FARMINGTON — The "mystery photo" of the young Jicarilla Apache woman that was the subject of several Daily Times articles in May will be included in January's edition of the American Indian Art Magazine.

Joyce Herald, Curator Emerita of Ethnology at the Denver Museum of Nature and Science, has been researching the Jicarilla Apache since 1968, after receiving a grant for material culture research. Herald began her research by studying Jicarilla Apache basketry, and after conducting years of field work on the Reservation, interviewing contemporary Jicarilla weavers and tribal artisans, she wrote several articles that have appeared in the American Indian Art Magazine.

"Over the years, I became quite interested in a lot of the artwork, and in things worn by the Jicarilla Apache people. One of the most compelling pieces of ceremonial clothing is the Keesda cape."

The Keesda ceremony is a coming-of-age feast celebrating a young girl's coming of age. During the ceremony, which lasts four days, the girl must wear the traditional clothing, and a young brave is chosen to dance with the girl at one point during the ceremony.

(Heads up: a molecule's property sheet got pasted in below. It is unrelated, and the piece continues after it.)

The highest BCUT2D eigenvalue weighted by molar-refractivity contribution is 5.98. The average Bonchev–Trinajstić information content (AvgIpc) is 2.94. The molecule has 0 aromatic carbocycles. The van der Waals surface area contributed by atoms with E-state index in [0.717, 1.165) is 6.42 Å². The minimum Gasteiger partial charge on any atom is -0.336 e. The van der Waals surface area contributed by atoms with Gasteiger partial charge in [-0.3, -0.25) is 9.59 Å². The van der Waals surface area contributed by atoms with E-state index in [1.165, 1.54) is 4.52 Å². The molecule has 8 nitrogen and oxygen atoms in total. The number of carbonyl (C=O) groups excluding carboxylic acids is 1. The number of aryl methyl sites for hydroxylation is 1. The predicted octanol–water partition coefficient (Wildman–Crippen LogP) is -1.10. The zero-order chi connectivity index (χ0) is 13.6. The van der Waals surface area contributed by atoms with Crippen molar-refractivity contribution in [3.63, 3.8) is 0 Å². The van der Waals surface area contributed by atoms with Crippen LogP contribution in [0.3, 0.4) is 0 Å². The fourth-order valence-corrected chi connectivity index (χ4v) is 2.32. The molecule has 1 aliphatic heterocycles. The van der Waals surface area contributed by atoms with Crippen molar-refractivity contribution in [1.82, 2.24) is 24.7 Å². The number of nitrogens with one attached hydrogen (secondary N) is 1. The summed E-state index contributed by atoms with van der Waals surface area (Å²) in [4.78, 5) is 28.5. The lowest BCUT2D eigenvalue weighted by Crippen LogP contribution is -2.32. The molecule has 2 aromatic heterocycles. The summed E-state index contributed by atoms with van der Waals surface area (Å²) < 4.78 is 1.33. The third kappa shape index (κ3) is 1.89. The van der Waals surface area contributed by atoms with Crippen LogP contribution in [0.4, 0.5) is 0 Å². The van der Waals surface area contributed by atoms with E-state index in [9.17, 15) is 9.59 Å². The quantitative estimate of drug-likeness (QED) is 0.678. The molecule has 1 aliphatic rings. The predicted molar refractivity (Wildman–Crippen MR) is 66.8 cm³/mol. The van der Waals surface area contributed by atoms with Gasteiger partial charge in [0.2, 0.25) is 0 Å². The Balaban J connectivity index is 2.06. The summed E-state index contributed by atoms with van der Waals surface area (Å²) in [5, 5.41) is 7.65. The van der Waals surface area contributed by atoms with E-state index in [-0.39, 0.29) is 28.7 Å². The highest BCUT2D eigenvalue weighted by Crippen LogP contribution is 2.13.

The day the photo ran in the Daily Times, Benally called to claim it, saying it was taken 25 years ago after she won the title of Jicarilla Centennial Princess. She was on her way to compete for the nationwide Miss Indian USA title in Washington, and she wore the traditional Keesda clothing for the photo.


Benally said the Keesda outfit had been in her family for 40 years at the time the photo was taken, and that her grandmother had made it from scratch, purchasing the buckskin and sewing the beadwork onto the dress.

Herald, who was curator of the Denver Museum for 30 years before retiring in 2003, came across the Daily Times articles and photo while doing Internet searches concerning the Keesda outfit. She plans to include Benally's photo, along with detailed information on the Keesda ceremony and clothing, in her American Indian Art Magazine piece, which will run in the publication's January issue.

"The outfit has really become a symbol of Jicarilla Apache women. It's not only worn when the girl is initiated, but you'll now see it worn at events such as high school graduations, weddings, rodeos and powwows," said Herald. "It's part of a renewal of cultural symbols, and that this renewal is happening is really a beautiful thing."

Herald said each Keesda outfit differs slightly and reflects personal styles, but the basic outline and form, including the beaded edge, fringe and leggings, follow the traditional design, with the cape being the most important part of the outfit.

Cookies Vicenti, who works at the Jicarilla Cultural Center in Dulce, thinks that the increased use of the Keesda outfit by Jicarilla women is a positive development.

"The wearing of the clothes, of the buckskin, it's like a blessing. Not just for the women, but it blesses everyone," she said.